Like with most things in life, competition can be great — in moderation. But the workplace has turned more competitive of late, with employees working longer hours, pursuing clients and projects more aggressively while vying for more limited positions. Although some competition can be healthy and can act as a good motivator, too much can have a negative effect on productivity, making workers too stressed and worried to do their job effectively. Or they can get burned out from striving too hard. This can create a drain on creativity and may ultimately cause good employees to look for work elsewhere.
In some industries, like sales or labor, competition tends to be more of a positive force. It drives employees to work harder because they’ll get recognition, monetary compensation, or better shifts. However, experts agree that it should still be carefully monitored so that it isn’t overdone. When it comes to developing a productivity strategy based on motivation — like when steel magnate Charles M. Schwab began posting the amount of steel the day shift produced to motivate the night shift to do better — the key is to motivate workers positively and with moderation.
Since in most industries competition can in fact be detrimental, it’s important to know some of the factors that tend to increase competition in the workplace, such as:
- The economic landscape. In uncertain economic times, people tend to work harder to earn their keep, out of a fear of getting fired. When a possible layoff is between you and another person, it’s natural to become more competitive to show why you should be the one who stays.
- Millennials. This growing generation of workers born after 1981 has changed the workplace landscape drastically. Their tendency to have high expectations about what they can achieve, combined with being accustomed to getting a lot of praise and recognition in their youth, makes them naturally more competitive workers.
- Guilt. Often, competitiveness stems from an underlying feeling of guilt. If we’re not pushing ourselves to the max we tend to feel that we’re underachieving, and sometimes in trying to rectify the situation we end up overcorrecting.
- Perfectionism. This is a key ingredient in increased competitiveness, and it usually stems from a misunderstanding of expectations. Working hard to meet carefully defined goals is one thing. Working hard without knowing what your goals are is quite another.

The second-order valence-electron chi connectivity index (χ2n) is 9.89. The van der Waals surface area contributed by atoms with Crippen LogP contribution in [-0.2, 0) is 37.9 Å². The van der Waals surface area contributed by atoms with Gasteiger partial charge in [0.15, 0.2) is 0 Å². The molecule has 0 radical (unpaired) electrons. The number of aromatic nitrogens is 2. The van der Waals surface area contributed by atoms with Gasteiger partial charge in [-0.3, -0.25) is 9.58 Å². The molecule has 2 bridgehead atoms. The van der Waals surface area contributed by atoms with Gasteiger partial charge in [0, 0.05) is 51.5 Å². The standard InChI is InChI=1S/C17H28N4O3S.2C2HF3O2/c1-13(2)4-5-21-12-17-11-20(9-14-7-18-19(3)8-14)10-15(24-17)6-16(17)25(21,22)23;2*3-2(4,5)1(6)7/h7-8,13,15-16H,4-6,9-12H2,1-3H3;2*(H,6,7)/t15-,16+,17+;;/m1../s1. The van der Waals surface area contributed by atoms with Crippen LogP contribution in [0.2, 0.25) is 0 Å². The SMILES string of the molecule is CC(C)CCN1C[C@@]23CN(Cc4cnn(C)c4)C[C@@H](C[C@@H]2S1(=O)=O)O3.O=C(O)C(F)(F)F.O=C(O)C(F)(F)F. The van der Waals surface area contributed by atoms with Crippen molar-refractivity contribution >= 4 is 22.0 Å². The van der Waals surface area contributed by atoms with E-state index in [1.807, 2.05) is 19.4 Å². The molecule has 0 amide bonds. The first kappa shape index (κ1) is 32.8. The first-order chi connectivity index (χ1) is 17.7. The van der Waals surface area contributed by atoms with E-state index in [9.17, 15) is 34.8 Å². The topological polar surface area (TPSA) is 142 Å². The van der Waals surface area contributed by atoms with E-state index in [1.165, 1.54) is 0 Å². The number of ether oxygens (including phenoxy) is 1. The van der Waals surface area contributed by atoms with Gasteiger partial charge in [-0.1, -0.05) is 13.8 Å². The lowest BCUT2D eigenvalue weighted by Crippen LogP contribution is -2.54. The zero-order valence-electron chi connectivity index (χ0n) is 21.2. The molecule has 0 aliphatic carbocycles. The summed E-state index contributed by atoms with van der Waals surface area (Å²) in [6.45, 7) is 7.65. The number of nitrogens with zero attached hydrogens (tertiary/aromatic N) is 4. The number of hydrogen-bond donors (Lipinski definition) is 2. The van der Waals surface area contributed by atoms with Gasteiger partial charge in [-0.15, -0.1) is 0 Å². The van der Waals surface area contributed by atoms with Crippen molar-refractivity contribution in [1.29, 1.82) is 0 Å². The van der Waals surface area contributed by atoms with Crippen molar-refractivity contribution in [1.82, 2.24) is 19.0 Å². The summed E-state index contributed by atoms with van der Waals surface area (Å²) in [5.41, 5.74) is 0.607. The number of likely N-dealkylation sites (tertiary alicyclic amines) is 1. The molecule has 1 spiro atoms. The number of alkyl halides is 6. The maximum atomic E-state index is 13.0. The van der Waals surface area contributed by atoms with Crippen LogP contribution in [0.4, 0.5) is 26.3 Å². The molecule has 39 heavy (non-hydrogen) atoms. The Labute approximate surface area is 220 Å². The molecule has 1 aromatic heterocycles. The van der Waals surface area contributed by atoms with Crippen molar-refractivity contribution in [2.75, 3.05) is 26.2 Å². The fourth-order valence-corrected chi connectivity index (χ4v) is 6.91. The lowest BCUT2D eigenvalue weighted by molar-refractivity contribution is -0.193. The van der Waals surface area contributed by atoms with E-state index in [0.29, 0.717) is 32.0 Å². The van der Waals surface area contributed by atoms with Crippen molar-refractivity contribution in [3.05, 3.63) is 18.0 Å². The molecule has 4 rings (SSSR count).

With competition threatening productivity and workplace morale, what can HR do to help? Here are a few ways in which companies can help their workers stay competitive without going overboard.
- Provide feedback. People tend to get more competitive when they don’t know where they stand in the company—are they doing well? Is there something they should be doing better? Are their managers happy? Regular feedback and reviews from management can help them get a better sense of how they’re doing, so they can relax a little bit.
- Give multi-dimensional evaluations. To the previous point, when you’re developing a review process, make sure to include more than just numbers. A person’s productivity depends on a variety of factors, and although it’s hard to take everything into consideration, it’s important that reviews cover more than just sales numbers and product output.
- Set examples. Oftentimes workers feel competitive and want to work more hours because they see their peers and managers doing it too. There are times when this kind of time spent in the office is necessary — a looming deadline, a new product launch — but make it clear that employees are not expected to work extra hours all the time, and encourage senior-level staff to set the example by sticking to 40-hour workweeks.
- Set goals. As with not knowing if you’re doing your job well, not knowing what your job actually is can also lead to increased competitiveness. Have managers set specific and clearly-defined goals for their departments and for each employee? That way everyone knows what he or she should be working to achieve.
- Be flexible. Focusing on getting the work done, and less on how exactly it gets done can help employees feel less stress and be less competitive in the office. Try to foster a more flexible workplace, for example by offering options to telecommute or work staggered hours.
- Change the culture. Most importantly, company culture has to change. If managers expect employees to work 80 hours a week, then no employee will feel comfortable working any less. The company itself must acknowledge if there’s a problem of unhealthy competition among coworkers and address it, before productivity begins to suffer.
There are many ways you can help manage the level of competition to suit your company and your employees. Some companies are getting creative. Take for instance Volkswagen, which automatically turns off employees’ company email accounts 30 minutes after the end of their shifts. And BMW is working on a system so that employees can’t be contacted after hours. Whatever methods you choose, the important thing is to be aware that a little competition can motivate, but a lot can hurt your employees, and thus your company.
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